Steps unpaid Louisiana workers can take to get their money
SHREVEPORT, LA (KSLA) - Getting your paycheck is something we all take for granted as always a 'sure thing.' But what can employees do if they're not paid?
Louisiana law requires employers to give workers their final paychecks within 15 days after the employment ends or the next payday - whichever comes first.
That's regardless of how the employments ends - whether the worker quits, is fired or laid off. That sounds simple enough until a former employee doesn't get that final check.
Ariel Lathon and Monica Hughes contacted us back in May after not getting their final paychecks from this T-Mobile store that closed at Mall Saint Vincent in Shreveport.
"We have stuff that's coming out of our accounts, we're behind on money, payments, everything else. And it has messed up our families altogether," explained Lathon back on Friday, May 26.
Just hours later, after we contacted store operator TM Solutions, LLC in Shreveport and spoke to CEO Clay Lee, these ladies received partial payroll payments that day, with the promise of being paid the rest the following week.
Two and a half months later the five former store employees are still waiting.
"They're not answering the phones anymore. They're not taking phone calls. They're not returning text messages. They're not answering voice mails, nothing," said a frustrated Monica Hughes this weekend.
It turns out, Louisiana workers have two options for unpaid Wages: One, they can file a complaint with the U.S. Department of Labor's Wage and Hour Division.
Or two, an unpaid worker can take the issue to small claims court. But Ariel Lathon fears court may not work in her case because she has almost no documentation in hand.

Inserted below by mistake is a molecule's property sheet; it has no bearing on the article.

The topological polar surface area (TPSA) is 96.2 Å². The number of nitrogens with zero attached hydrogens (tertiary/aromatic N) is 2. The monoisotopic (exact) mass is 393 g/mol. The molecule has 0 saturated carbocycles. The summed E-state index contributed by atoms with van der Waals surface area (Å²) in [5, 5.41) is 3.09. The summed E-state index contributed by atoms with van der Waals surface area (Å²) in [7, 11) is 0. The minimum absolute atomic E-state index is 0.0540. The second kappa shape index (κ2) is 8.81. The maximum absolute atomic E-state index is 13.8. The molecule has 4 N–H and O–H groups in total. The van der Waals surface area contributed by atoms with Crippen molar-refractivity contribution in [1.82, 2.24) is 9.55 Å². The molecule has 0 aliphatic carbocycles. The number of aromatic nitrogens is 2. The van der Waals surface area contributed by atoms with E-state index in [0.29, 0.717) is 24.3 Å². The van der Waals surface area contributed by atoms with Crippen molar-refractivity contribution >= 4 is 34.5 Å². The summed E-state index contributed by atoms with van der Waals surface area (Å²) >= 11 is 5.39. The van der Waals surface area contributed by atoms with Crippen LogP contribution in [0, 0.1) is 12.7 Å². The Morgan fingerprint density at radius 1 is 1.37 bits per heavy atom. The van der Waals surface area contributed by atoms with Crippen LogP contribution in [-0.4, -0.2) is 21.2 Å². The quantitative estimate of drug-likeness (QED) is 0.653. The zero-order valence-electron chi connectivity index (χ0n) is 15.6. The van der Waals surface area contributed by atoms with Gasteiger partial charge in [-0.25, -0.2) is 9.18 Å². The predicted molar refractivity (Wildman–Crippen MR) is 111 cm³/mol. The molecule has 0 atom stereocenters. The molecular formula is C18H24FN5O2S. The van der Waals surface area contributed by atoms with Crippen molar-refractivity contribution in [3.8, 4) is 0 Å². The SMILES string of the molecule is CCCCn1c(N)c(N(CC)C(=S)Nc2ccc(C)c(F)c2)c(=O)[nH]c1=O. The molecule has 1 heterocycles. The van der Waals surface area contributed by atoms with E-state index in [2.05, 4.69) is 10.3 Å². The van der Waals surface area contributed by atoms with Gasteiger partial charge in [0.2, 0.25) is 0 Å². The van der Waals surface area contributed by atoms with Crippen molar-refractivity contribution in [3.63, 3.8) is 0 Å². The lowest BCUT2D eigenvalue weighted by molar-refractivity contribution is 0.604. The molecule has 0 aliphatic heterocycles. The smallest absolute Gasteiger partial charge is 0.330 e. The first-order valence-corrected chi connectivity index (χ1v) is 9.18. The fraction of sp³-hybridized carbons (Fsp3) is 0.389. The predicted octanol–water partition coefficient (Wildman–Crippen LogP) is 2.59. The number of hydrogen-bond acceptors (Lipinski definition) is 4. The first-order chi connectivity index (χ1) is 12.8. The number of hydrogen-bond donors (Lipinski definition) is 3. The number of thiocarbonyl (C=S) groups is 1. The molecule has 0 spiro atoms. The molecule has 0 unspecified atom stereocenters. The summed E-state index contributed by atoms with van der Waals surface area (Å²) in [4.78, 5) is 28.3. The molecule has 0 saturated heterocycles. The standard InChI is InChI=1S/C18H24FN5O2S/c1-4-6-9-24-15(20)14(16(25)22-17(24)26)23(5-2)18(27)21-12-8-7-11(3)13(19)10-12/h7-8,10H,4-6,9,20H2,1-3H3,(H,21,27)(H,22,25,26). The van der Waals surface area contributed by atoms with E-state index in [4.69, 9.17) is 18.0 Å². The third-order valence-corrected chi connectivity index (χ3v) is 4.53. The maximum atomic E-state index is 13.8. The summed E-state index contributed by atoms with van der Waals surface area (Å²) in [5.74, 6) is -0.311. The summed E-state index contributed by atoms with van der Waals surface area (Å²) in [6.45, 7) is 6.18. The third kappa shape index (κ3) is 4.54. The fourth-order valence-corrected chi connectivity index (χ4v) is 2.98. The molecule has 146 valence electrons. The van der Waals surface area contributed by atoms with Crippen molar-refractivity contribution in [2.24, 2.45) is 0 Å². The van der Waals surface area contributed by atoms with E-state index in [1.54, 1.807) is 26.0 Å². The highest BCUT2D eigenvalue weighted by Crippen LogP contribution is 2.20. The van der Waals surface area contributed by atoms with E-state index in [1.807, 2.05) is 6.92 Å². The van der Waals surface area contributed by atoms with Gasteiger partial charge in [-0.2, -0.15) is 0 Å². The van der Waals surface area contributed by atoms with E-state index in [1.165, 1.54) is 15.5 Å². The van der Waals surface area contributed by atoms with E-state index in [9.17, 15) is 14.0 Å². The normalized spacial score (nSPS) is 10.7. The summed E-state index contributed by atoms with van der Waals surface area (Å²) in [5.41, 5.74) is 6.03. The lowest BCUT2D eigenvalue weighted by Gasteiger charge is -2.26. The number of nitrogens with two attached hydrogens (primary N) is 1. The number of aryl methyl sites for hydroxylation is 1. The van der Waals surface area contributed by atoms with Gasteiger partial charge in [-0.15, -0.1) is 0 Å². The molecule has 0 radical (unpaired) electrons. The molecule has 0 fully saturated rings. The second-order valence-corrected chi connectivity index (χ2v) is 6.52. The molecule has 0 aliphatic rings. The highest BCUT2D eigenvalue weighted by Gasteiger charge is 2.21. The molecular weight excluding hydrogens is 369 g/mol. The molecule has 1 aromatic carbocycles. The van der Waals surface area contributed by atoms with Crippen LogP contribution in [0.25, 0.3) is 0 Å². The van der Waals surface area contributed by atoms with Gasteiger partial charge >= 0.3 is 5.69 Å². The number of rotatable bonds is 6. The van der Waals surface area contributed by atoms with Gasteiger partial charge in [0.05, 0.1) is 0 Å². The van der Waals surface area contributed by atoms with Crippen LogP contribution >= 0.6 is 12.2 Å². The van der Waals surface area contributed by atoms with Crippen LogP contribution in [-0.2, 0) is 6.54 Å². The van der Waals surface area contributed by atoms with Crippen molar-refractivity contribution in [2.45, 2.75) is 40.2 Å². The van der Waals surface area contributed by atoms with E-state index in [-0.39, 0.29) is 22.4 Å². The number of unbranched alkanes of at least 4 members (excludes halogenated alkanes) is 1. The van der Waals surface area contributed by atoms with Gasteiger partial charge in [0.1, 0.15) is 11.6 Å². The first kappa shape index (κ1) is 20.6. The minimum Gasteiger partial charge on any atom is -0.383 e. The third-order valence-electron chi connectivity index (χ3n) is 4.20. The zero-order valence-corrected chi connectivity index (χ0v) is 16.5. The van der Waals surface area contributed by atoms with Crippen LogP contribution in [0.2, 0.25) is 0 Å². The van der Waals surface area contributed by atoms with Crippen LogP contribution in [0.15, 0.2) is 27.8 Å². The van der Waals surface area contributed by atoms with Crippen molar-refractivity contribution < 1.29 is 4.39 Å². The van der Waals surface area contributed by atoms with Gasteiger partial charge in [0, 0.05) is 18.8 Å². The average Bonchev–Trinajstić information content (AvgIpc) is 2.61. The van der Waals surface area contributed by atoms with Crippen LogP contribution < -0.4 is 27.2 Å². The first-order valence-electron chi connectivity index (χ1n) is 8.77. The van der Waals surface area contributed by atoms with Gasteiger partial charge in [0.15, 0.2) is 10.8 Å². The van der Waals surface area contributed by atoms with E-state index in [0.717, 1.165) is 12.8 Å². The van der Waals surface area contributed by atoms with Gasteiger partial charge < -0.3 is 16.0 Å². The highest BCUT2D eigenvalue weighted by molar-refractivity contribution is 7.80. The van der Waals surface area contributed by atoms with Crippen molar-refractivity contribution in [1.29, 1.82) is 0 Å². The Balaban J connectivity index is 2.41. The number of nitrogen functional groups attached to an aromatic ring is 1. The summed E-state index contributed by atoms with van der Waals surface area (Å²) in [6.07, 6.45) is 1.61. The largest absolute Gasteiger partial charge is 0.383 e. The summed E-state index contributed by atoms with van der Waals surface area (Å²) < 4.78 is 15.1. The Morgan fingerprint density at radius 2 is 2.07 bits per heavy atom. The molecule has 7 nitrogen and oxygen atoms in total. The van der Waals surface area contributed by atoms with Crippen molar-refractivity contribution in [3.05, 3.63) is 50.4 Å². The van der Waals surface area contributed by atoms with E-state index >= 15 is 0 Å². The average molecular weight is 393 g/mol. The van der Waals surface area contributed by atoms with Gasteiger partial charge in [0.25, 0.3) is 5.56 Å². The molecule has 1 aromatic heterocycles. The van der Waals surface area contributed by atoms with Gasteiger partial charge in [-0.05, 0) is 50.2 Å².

That's why she described her odds of ever getting the rest of the money she's owed. "Do pigs fly? Nah. It's 2017. I haven't seen a pig fly yet. So, probably not."
Perhaps the biggest surprise for these former employees is the public reaction they got after our first story back in May, two and a half months ago.
They say that on social media people were merciless, they were cruel and they just did not understand what they were trying to say.
"One guy literally looks for me on Facebook to harass me. Like he would go underneath my posts and put T-Mobile pictures of stores that were open," revealed Lathon.
Both women now have new jobs and hope to soon put this ordeal behind them.
TM Solutions CEO, Clay Lee, told us over the phone Sunday afternoon that they're now just waiting for the final numbers from T-Mobile on exactly how much employees are owed in commissions for their final month of employment.
Lee said that can take up to 60-days.
By law, if a court rules in favor of the employee in Louisiana they can be awarded a penalty of one's day's wages for every day the pay was late - up to 90-days.
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